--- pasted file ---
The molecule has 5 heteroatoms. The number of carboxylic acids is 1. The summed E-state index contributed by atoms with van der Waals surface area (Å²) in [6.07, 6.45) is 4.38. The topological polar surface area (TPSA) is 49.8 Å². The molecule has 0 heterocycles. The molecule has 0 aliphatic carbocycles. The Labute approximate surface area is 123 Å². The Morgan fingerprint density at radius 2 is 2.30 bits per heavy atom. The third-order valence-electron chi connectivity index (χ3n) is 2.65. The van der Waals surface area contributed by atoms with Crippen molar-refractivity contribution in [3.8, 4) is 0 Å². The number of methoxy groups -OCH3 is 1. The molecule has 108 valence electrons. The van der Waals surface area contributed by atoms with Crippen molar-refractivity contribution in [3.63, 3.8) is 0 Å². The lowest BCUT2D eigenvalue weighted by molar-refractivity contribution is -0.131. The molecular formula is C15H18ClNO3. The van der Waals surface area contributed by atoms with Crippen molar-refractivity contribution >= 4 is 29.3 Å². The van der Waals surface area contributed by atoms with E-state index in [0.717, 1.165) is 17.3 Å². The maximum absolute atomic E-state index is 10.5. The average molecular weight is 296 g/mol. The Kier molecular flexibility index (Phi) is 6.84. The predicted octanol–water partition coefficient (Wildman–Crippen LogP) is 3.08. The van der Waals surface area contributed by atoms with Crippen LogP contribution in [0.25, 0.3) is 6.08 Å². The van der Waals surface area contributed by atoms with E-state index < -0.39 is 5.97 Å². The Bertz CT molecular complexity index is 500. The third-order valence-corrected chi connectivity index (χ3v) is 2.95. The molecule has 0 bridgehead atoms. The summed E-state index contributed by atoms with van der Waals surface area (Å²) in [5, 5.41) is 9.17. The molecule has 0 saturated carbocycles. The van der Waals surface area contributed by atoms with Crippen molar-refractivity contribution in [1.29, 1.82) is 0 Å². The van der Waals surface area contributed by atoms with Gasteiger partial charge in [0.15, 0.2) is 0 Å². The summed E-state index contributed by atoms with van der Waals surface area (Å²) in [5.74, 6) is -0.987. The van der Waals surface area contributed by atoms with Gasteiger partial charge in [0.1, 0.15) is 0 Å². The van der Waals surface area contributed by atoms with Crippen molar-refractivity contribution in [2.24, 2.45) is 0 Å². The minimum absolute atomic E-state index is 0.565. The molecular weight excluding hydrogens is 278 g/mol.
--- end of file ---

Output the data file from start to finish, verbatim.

The molecule has 5 heteroatoms. The number of carboxylic acids is 1. The summed E-state index contributed by atoms with van der Waals surface area (Å²) in [6.07, 6.45) is 4.38. The topological polar surface area (TPSA) is 49.8 Å². The molecule has 0 heterocycles. The molecule has 0 aliphatic carbocycles. The Labute approximate surface area is 123 Å². The Morgan fingerprint density at radius 2 is 2.30 bits per heavy atom. The third-order valence-electron chi connectivity index (χ3n) is 2.65. The van der Waals surface area contributed by atoms with Crippen molar-refractivity contribution in [3.8, 4) is 0 Å². The number of methoxy groups -OCH3 is 1. The molecule has 108 valence electrons. The van der Waals surface area contributed by atoms with Crippen molar-refractivity contribution in [3.63, 3.8) is 0 Å². The lowest BCUT2D eigenvalue weighted by molar-refractivity contribution is -0.131. The molecular formula is C15H18ClNO3. The van der Waals surface area contributed by atoms with Crippen molar-refractivity contribution >= 4 is 29.3 Å². The van der Waals surface area contributed by atoms with E-state index in [0.717, 1.165) is 17.3 Å². The maximum absolute atomic E-state index is 10.5. The average molecular weight is 296 g/mol. The Kier molecular flexibility index (Phi) is 6.84. The predicted octanol–water partition coefficient (Wildman–Crippen LogP) is 3.08. The van der Waals surface area contributed by atoms with Crippen LogP contribution in [0.25, 0.3) is 6.08 Å². The van der Waals surface area contributed by atoms with E-state index < -0.39 is 5.97 Å². The Bertz CT molecular complexity index is 500. The third-order valence-corrected chi connectivity index (χ3v) is 2.95. The molecule has 0 bridgehead atoms. The summed E-state index contributed by atoms with van der Waals surface area (Å²) in [5, 5.41) is 9.17. The molecule has 0 saturated carbocycles. The van der Waals surface area contributed by atoms with Crippen molar-refractivity contribution in [1.29, 1.82) is 0 Å². The van der Waals surface area contributed by atoms with Gasteiger partial charge in [0.15, 0.2) is 0 Å². The summed E-state index contributed by atoms with van der Waals surface area (Å²) in [5.74, 6) is -0.987. The van der Waals surface area contributed by atoms with Gasteiger partial charge in [0.1, 0.15) is 0 Å². The van der Waals surface area contributed by atoms with Crippen molar-refractivity contribution in [2.24, 2.45) is 0 Å². The minimum absolute atomic E-state index is 0.565. The molecular weight excluding hydrogens is 278 g/mol.